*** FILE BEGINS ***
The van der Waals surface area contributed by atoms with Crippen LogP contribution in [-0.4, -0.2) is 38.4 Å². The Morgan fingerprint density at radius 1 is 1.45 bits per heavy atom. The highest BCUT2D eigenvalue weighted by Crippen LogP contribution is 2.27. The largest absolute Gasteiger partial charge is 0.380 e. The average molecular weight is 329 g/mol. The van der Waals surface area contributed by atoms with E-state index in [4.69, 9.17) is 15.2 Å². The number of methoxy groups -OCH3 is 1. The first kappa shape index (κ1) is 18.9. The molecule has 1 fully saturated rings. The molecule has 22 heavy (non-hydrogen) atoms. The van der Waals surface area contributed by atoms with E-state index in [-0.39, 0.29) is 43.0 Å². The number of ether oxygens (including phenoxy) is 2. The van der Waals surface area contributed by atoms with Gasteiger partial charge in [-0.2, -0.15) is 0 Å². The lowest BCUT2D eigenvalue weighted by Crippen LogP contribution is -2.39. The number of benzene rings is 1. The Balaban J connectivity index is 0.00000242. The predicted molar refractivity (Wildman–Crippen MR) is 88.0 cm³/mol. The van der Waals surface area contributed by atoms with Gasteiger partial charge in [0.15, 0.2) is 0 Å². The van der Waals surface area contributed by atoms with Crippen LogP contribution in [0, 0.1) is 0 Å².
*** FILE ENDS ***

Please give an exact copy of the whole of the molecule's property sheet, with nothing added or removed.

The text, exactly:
The van der Waals surface area contributed by atoms with Crippen LogP contribution in [-0.4, -0.2) is 38.4 Å². The Morgan fingerprint density at radius 1 is 1.45 bits per heavy atom. The highest BCUT2D eigenvalue weighted by Crippen LogP contribution is 2.27. The largest absolute Gasteiger partial charge is 0.380 e. The average molecular weight is 329 g/mol. The van der Waals surface area contributed by atoms with E-state index in [4.69, 9.17) is 15.2 Å². The number of methoxy groups -OCH3 is 1. The first kappa shape index (κ1) is 18.9. The molecule has 1 fully saturated rings. The molecule has 22 heavy (non-hydrogen) atoms. The van der Waals surface area contributed by atoms with E-state index in [-0.39, 0.29) is 43.0 Å². The number of ether oxygens (including phenoxy) is 2. The van der Waals surface area contributed by atoms with Gasteiger partial charge in [-0.2, -0.15) is 0 Å². The lowest BCUT2D eigenvalue weighted by Crippen LogP contribution is -2.39. The number of benzene rings is 1. The Balaban J connectivity index is 0.00000242. The predicted molar refractivity (Wildman–Crippen MR) is 88.0 cm³/mol. The van der Waals surface area contributed by atoms with Gasteiger partial charge in [0.15, 0.2) is 0 Å². The van der Waals surface area contributed by atoms with Crippen LogP contribution in [0, 0.1) is 0 Å².